A Glee-ful approach to learning

My Sunday was a lazy one. I was vegging out on the sofa with my two dogs keeping me company while my other half was trudging up and down woodland shooting his bow and arrows. Bliss! I was flicking through the channels to find something of interest and came across Glee Club. I’ve never seen it before but heard a lot about it and thought it the perfect veg-out, feel-good way to spend an afternoon.

Well, I thought I was going to spend a lazy hour anyway not thinking about work – house-work or otherwise. But – no – not a chance. My little grey cells jumped into action during an interaction between Mr Will Schuester, the Glee Club teacher played by Matthew Morrison, and a substitute teacher, Holly Holiday played by Gwyneth Paltrow who was standing in from Will as he suffered from ‘monkey flu’ (well I need to put you in the picture). Holly, was a breath of fresh air to the students. She had an up-beat attitude and connected with them emotionally (and Gwyneth did an amazing rendition of Cee Lo Green’s ‘Forget You’ in the episode too).

What made my slumbering grey cells jump to life was the following conversation:

Will: “you’re a substitute – of course you can paint murals and let the kids sing whatever they want. You don’t have to deal with the hangover of all that fun”

Holly: “16% of all students dropped out last year. You can’t expect these kids to sit up and pay attention. These kids feel special. They have a voice and if we don’t listen to it they just tune out” (sound familiar?)

Will: “I give my kids a voice. I just don’t let it run free. It’s my job to know more than they do” (hmmmm – sound familiar?)

Holly: “Right – but you don’t know more about what they care about most – themselves. These kids get bored…. they change their Facebook status. They’re entitled to have all these emotions and not only that, they’re entitled for the world to care about them. That’s what this generation is all about.”

Will: “A great teacher is supposed to show them there are other points of view besides their own!”

Holly: “OK. What do you do when a kid does something really great in your class?”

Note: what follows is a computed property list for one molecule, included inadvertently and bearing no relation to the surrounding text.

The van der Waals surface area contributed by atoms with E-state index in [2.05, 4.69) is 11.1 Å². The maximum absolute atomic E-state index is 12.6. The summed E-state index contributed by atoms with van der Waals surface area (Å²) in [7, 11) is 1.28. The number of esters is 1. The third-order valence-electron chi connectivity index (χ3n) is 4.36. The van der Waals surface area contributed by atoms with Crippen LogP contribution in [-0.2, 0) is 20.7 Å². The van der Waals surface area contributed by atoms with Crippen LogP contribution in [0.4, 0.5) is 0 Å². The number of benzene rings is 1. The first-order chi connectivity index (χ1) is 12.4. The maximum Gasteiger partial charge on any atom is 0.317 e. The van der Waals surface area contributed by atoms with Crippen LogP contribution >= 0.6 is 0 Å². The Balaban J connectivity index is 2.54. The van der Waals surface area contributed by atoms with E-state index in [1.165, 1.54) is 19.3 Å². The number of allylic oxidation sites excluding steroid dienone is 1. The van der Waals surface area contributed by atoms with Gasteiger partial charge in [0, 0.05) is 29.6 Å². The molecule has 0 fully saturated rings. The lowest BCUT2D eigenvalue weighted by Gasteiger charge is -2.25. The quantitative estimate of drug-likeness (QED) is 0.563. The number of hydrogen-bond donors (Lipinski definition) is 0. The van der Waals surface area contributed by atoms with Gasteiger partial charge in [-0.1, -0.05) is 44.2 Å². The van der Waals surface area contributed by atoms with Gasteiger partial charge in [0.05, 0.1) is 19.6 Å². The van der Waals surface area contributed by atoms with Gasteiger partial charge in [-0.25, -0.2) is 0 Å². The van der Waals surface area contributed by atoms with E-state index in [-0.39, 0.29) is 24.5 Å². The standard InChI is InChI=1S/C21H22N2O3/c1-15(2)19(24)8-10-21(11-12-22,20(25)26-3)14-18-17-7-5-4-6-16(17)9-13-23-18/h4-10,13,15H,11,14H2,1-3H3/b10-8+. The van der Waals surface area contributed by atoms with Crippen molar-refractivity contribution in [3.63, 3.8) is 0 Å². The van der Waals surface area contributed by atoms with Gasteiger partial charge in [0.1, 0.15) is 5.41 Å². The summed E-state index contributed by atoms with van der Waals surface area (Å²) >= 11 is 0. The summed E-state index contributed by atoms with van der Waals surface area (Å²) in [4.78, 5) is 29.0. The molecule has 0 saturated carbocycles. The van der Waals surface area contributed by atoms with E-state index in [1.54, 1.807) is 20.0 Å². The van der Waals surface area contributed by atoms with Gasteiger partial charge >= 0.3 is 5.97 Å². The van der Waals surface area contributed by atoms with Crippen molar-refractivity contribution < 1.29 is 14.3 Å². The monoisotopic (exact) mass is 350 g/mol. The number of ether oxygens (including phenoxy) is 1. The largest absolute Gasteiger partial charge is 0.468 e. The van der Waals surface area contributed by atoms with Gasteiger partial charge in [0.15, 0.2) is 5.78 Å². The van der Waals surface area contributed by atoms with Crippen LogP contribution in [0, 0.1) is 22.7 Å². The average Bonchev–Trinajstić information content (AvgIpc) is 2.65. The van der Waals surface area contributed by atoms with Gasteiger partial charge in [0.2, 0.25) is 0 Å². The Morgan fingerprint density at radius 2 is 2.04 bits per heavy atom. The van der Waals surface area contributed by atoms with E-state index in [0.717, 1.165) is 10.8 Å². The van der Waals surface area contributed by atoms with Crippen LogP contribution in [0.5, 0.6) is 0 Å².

Will: “I praise them!”

Holly: “I Tweet about it. Right there and then and then for 30 seconds I know that kid has a connection with me.”

Yeah! I know. Sad isn’t it. But it just shows we can learn from sometimes the most unexpected places and occurrences. Glee Club is an ‘all-come-good-in-the-end’ programme. I loved it (but then I loved Fame – the original Glee Club). So what connection did I make from this? Well, it’s set within a school so the teaching bit is obvious. But the message is clear:

We need to connect with our learners emotionally (it doesn’t matter how young or old they are).

We need to understand their point of view and give them a voice.

We need to encourage them to be more self-directed in their learning rather than be told what’s best for them.

They need to see the relevance to help them motivated to learn

We need to become familiar with the tools they use everyday and harness them

We need to step down off the soapbox and admit there is more for us to learn and they can teach us too

The first step is asking “what would YOU like?” “what would help YOU to learn?” “what would YOU like to see happen?”

We need to try and step into their world without it looking too much like ‘dad-dancing’ at a family wedding!

The new generation has already joined us in our organisations. They are the digital natives. They have already introduced some of us oldies to their world and welcomed us with open arms. We are the digital immigrants and are finding the ‘new world’ exciting, challenging and full of opportunities.

I’d like you to humour me a little more with my Glee themed post. Every feel-good story has a happy ending and this one is no different.

It culminated in my all time favourite musical number. A traditional classic – timeless. Singing in the Rain.

On Will’s return to the Glee Club, he wanted the group to perform it. Because it was timeless, a classic and his favourite too, he was convinced everyone else would be equally enthusiastic. Now the movie dates back to 1952 but the song ‘Singing in the Rain’ was actually written in 1929 for ‘Hollywood Review of 1929″. How could a younger generation relate to something so old. How could they connect emotionally with this ancient score?

Realising he needed help to connect with his students he sought the help of his nemesis, Holly, who worked with him to bring the classic up to date, keeping the magic of the traditional but adding a modern flavour to appeal to a newer audience. The result was a magical blend of old and new – tradition and modern. Here is the number the Glee Club performed.

Some classics are too good to be missed but to get the message across to a different audience, we need a different blend while still keeping the message fresh.

And for those hopeless romantics and lovers of the classic number, here is genius that is Gene Kelly. Enjoy!

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1 Comment

  • Laura Layton-James

    February 28, 2011

    Thanks Colin. Yes indeed I totally agree that although we tend to refer to the Gen Y+ wanting their learning engaging, flexible, on-demand, collaborative, challenging, relevant and using the tools they’re familiar you’re right it IS really how we would all like our learning. Perhaps it’s just because we’ve been brow-beaten into thinking otherwise and the younger generation are just more vocal. Glad you liked the post


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